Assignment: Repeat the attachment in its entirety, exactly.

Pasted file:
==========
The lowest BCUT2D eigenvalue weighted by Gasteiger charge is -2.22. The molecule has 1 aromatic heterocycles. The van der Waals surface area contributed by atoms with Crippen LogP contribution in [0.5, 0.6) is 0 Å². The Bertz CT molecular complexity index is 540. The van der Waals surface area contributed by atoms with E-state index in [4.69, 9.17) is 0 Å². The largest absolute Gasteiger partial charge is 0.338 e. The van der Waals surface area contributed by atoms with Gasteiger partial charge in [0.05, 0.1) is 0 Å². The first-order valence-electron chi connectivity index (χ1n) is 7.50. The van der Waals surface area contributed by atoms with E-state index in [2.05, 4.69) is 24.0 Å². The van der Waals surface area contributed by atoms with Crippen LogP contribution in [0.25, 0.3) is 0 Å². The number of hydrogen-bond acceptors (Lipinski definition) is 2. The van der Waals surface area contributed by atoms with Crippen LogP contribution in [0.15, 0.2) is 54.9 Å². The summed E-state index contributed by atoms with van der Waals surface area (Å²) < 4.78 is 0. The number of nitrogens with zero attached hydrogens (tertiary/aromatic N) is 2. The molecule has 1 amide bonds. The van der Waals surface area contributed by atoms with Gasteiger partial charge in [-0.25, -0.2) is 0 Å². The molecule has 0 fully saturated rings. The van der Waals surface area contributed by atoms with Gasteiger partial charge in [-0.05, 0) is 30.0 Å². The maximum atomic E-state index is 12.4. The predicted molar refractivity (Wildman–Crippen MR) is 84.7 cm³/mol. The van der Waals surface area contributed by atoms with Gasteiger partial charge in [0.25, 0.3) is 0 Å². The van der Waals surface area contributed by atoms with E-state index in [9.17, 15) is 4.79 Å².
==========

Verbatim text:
The lowest BCUT2D eigenvalue weighted by Gasteiger charge is -2.22. The molecule has 1 aromatic heterocycles. The van der Waals surface area contributed by atoms with Crippen LogP contribution in [0.5, 0.6) is 0 Å². The Bertz CT molecular complexity index is 540. The van der Waals surface area contributed by atoms with E-state index in [4.69, 9.17) is 0 Å². The largest absolute Gasteiger partial charge is 0.338 e. The van der Waals surface area contributed by atoms with Gasteiger partial charge in [0.05, 0.1) is 0 Å². The first-order valence-electron chi connectivity index (χ1n) is 7.50. The van der Waals surface area contributed by atoms with E-state index in [2.05, 4.69) is 24.0 Å². The van der Waals surface area contributed by atoms with Crippen LogP contribution in [0.25, 0.3) is 0 Å². The number of hydrogen-bond acceptors (Lipinski definition) is 2. The van der Waals surface area contributed by atoms with Crippen LogP contribution in [0.15, 0.2) is 54.9 Å². The summed E-state index contributed by atoms with van der Waals surface area (Å²) < 4.78 is 0. The number of nitrogens with zero attached hydrogens (tertiary/aromatic N) is 2. The molecule has 1 amide bonds. The van der Waals surface area contributed by atoms with Gasteiger partial charge in [-0.25, -0.2) is 0 Å². The molecule has 0 fully saturated rings. The van der Waals surface area contributed by atoms with Gasteiger partial charge in [-0.05, 0) is 30.0 Å². The maximum atomic E-state index is 12.4. The predicted molar refractivity (Wildman–Crippen MR) is 84.7 cm³/mol. The van der Waals surface area contributed by atoms with Gasteiger partial charge in [0.25, 0.3) is 0 Å². The van der Waals surface area contributed by atoms with E-state index in [9.17, 15) is 4.79 Å².